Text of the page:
This interview with Maylin Legañoa appeared in Havana Times.
We went into an office with an eclectic décor that still owed much to the colonial style. On the wall, the acknowledgements received over nearly 50 years mixed perfectly with family photos and a guitar that seemed a witness to every word, gesture and expression.
Serene and with a very soft tone of voice, composer, arranger, singer-songwriter and winner of the 2014 Latin Grammy Music Excellence Award, Willy Chirino, the music legend, was today another Cuban émigré telling us of his life, his experiences, his successes and his nostalgia.
Wilfredo Jose Chirino, born in Pinar del Rio. If we consider how popular your music is in the Spanish-speaking market, we could say you’re a world-renowned Cuban. Singer, composer and producer…tell us about your first steps in the music industry.
I arrived from Cuba with a tremendous interest in music. Back in my hometown, I played percussion with musicians from the neighborhood, but I had never sat in front of a set of drums or anything like it. That didn’t stop me from telling my friends I was a drummer. I did have my own set in my bedroom. I used a book to hold up the dishes and the sticks were made out of coat-hangers. I would watch TV and movies and try to imitate how they played the drums with those things I had.
One day – I must have been 15 years old – we were at a party at the St. Peter and Paul Catholic school that’s on 12th and 14th Street South West. I’d already told my buddies I played the drums. The party was going and they were playing music, so my friends said to me: “Hey, we asked the drummer if you could play, and he said yes.” I wanted to stick my head in the ground, I didn’t know what to do. I’d never sat in front of a set of drums in my life. I’d done everything with the imaginary set I had at home. We started to play something, a melody called “Way Pau”, and I was imitating the movements I made back in my room, and they bought it (laughs). Then, two of them who played the guitar and one who played the bass went over to the school parish priest and we convinced him to buy me a set of drums, in exchange for us playing at school parties. That’s how it all started.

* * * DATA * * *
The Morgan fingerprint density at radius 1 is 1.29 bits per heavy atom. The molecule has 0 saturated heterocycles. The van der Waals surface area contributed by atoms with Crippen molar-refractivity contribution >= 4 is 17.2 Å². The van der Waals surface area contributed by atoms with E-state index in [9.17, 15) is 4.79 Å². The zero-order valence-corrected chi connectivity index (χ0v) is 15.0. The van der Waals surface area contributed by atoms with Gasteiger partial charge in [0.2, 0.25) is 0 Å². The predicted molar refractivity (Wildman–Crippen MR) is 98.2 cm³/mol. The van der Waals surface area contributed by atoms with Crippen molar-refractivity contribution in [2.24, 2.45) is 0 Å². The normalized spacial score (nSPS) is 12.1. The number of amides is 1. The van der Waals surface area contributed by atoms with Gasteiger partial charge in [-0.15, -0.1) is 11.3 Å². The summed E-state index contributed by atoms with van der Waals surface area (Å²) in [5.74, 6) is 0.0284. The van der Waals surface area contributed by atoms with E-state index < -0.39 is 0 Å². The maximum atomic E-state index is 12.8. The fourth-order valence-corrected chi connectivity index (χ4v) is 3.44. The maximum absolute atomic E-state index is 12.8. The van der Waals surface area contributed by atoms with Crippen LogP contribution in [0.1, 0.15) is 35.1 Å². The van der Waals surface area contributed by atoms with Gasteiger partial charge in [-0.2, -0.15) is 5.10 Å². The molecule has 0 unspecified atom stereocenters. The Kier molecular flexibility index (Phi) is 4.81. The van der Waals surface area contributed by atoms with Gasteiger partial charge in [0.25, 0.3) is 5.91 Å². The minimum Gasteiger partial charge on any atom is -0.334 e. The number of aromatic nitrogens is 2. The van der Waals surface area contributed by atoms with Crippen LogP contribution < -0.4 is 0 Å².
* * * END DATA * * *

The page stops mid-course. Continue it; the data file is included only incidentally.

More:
Do you remember the first time you sang a children’s or adult song? What piece made you say “I want to be a singer, I want to be an artist”?
I don’t remember. You know why? Because I had a career as a musician that lasted for many years before I became a singer. In fact, I used to play 6 nights a week at different nightclubs around the city from the time I was 16. I started playing the drums, then I started playing bass, then guitar. I couldn’t stop working because what I earned was absolutely essential to supporting my family, my father and my brothers. So I learned to play several instruments so as not to be left out of a job, and, often, I would say to the director of the band, Pablo Cano (who played the guitar): “Hey, let me play a bolero.” I would start singing and he’d say to me: “Don’t sing, you play very well…you’re a great musician.”
I played the drums very well, actually. I was a good musician, always was, but I’m not anymore. Back when I played the drums, I was. I no longer play. Like everything else in life, you have to practice to keep good at what you do.
You arrived in the United States when you were 14, in 1961. That’s when your career picked up. What made you decide to start your own band?
That’s very simple. You ask yourself: how do things work here? Who are the people making money and becoming music stars? Drummers or singers? So I started writing songs and said to myself: I’m going to sing no matter what.
What song did you break into the US stage with?
Viva la buena vida (“Living the Good Life”). At the time, there was only one broadcaster in Miami that aired Latin music throughout, from dusk till dawn. They picked up the song and made it the show’s theme. That was the first time I heard myself on the radio and said “wow!” All artists can distinctly remember the first time they heard themselves on the radio. That was a huge achievement.
Did this start in the music world in Miami involve the creation of your own style?